Not all business ideas work out as well as hoped. Sometimes the best option is to give up and start afresh. That’s more difficult when you have a long time to go per the terms of a commercial lease, as walking away could cost you a great deal of money.
So, rather than sit and wait until your lease terms have been fulfilled, you might consider starting a new business on the same premises. Can your landlord stop you?
Sometimes they can
Let’s say you rent in an upmarket shopping mall, and your attempt to sell high-end lingerie has failed. While you could probably start selling other goods, you’ll need to check that your newly-chosen enterprise is permissible in your location. For example, some landlords don’t want people selling food and are usually within their rights to enforce such restrictions. Zoning laws might also prohibit certain activities on commercial property zoned for specific purposes.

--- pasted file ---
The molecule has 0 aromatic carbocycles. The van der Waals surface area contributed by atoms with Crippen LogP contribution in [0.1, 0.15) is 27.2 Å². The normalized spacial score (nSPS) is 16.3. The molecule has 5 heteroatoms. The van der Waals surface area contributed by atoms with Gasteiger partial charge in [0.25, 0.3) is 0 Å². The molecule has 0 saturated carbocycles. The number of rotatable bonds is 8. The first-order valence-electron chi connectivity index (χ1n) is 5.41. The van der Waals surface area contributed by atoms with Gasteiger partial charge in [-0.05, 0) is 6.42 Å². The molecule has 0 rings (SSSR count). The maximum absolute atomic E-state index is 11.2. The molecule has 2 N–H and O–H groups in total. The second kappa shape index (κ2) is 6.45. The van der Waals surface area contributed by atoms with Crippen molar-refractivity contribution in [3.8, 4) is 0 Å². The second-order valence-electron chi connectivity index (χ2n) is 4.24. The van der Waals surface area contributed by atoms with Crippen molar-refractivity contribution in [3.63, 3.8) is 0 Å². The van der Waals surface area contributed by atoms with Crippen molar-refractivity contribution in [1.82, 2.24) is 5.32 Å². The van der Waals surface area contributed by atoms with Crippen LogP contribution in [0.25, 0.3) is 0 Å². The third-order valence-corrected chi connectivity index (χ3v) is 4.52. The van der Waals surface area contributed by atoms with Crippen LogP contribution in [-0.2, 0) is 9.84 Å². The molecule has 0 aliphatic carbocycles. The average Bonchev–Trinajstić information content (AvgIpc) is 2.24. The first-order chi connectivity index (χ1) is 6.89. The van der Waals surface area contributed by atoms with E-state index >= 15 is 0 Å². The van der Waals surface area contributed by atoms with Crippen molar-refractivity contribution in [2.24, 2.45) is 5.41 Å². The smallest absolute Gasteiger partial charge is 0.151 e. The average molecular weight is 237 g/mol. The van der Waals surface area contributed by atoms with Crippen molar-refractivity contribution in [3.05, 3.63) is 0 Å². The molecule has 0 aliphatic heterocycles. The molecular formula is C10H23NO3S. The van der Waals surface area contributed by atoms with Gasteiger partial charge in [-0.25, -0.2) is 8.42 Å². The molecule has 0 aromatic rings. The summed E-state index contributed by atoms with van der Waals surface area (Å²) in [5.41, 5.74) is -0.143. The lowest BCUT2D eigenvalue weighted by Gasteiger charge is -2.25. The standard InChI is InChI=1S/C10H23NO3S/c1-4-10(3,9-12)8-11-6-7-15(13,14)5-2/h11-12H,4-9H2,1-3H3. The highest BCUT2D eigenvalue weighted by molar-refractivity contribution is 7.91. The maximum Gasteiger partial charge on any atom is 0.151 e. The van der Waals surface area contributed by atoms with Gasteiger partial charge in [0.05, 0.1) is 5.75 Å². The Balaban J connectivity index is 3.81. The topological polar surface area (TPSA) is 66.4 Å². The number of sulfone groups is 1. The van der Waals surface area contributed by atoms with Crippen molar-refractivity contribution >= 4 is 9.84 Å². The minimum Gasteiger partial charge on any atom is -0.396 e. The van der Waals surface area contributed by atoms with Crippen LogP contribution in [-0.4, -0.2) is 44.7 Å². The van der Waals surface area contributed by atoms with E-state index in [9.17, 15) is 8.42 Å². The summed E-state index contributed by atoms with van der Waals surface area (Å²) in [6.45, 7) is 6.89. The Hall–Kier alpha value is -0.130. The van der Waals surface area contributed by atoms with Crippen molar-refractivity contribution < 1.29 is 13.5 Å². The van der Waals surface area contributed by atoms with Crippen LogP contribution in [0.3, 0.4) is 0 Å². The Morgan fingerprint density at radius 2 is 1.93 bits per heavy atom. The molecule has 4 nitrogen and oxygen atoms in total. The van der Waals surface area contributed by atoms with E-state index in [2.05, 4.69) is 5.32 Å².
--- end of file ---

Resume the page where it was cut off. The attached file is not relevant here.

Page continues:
They are not allowed to discriminate
Maybe you realize that the area is crying out for a store selling a particular type of clothing because it has a high percentage of people of a particular race or religion. If your landlord allows you to sell dresses but refuses your attempt to swap to selling chadors, jilbabs or colorful Nigerian print dresses, a court could deem them guilty of discrimination.
Can you sublet the premises?
Subletting to someone else may seem like a good solution if the landlord won’t let you do what you want. Yet, once again, they may be within their rights to stop you.
Getting legal help to examine your commercial lease contract if you find that you’re in a tough spot and could benefit from some guidance can be helpful at any point during the process of leasing commercial property.